“Right now, each bank needs to collect the same info. from each customer. This is a pain to everyone,” Bains explains. “For banks, it takes a long time to process and update everything. For customers, they have to go through the tedious task of providing the same info. to each bank.”
Smart contracts, which are defined as “self-executing … traceable and irreversible,” provide a way to improve this process. The records are tamper-proof and distributed across a network, making them difficult to hack.
“By using smart contracts and the blockchain, the info can be collected once, verified once by the network and all the other banks can access and trust that information because the smart contract only approved it once it was verified,” Bains says.
Banks can use these decentralized databases can share customer information with partner institutions, further decreasing the risk of fraudulent account creation. Doing so also relieves customers of needing to provide documentation every time they want to open a new account.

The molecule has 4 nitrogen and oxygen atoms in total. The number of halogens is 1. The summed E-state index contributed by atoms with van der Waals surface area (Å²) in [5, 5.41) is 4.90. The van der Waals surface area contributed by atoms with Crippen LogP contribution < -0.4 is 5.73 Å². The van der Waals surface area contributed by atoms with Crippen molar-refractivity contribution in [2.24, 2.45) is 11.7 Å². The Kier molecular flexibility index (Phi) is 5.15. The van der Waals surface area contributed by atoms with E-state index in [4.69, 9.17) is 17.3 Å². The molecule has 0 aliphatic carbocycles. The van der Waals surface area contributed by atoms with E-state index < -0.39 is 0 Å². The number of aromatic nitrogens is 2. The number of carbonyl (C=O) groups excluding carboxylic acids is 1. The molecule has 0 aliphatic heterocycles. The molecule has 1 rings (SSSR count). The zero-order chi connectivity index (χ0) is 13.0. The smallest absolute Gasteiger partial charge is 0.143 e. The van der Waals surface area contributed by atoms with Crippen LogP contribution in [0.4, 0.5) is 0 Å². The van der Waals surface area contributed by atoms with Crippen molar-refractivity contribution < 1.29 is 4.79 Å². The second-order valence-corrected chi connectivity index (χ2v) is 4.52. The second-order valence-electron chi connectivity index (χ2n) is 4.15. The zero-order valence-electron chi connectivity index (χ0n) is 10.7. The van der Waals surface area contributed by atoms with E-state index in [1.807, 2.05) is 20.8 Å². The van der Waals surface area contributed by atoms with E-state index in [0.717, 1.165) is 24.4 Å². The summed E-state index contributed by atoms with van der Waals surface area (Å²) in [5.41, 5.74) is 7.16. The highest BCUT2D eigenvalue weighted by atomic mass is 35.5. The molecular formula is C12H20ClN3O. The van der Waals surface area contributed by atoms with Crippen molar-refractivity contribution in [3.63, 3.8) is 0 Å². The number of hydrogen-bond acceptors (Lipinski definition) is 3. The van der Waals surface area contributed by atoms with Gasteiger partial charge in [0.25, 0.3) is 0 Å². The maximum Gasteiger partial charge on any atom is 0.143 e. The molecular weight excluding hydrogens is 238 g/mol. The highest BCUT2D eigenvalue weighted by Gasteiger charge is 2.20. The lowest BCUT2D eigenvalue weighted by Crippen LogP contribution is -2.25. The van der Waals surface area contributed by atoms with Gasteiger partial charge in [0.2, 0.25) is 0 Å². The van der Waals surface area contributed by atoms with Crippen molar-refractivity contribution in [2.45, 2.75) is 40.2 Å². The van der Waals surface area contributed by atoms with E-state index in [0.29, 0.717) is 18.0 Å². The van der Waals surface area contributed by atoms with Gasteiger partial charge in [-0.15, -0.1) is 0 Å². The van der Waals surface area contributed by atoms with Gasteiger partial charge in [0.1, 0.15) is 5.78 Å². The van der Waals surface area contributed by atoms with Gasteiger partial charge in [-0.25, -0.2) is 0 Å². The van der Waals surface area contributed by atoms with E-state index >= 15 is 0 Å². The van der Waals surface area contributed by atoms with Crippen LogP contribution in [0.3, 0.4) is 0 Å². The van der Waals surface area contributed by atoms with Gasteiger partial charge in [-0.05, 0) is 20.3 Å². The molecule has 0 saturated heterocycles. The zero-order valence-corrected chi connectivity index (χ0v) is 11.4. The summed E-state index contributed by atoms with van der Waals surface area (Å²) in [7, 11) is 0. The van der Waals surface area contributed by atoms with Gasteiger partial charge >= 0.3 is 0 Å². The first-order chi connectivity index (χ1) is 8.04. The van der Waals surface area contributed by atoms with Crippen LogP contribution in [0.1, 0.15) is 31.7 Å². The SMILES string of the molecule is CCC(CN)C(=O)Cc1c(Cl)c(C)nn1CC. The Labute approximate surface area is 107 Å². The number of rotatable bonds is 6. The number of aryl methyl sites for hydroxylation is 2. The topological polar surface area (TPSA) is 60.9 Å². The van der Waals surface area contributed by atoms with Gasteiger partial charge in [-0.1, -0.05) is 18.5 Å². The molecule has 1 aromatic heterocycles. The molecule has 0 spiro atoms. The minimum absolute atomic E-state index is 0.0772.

In describing how Bluzelle’s product works, Bains offers the analogy of a data set being smashed into many pieces. Each of those pieces is sent to different nodes where they’re kept safe. To steal someone’s verification credentials becomes much more difficult due to that distribution. “For someone to steal [data], they have to break into each one of those nodes separately, take control of it, and then put those pieces back together,” Bains says. “The cost of doing so is too high and too intensive for anyone to do that.”
Bluzelle recently raised $19.5 million in an initial coin offering (ICO), and Bains has said it will use the funding to expand its reach beyond banks and insurers to serve other industries as well. Bains says the company sees particular potential for blockchain applications in mapping, cryptocurrency exchanges, home rentals, advertising and content delivery. Bains says he anticipates adding applications such as data analytics to the product in the future.
He notes that businesses that already embrace blockchain and cryptocurrency are quickly on board with the concept, but legacy and more traditional companies can be more reluctant, though he believes they will come around with more education.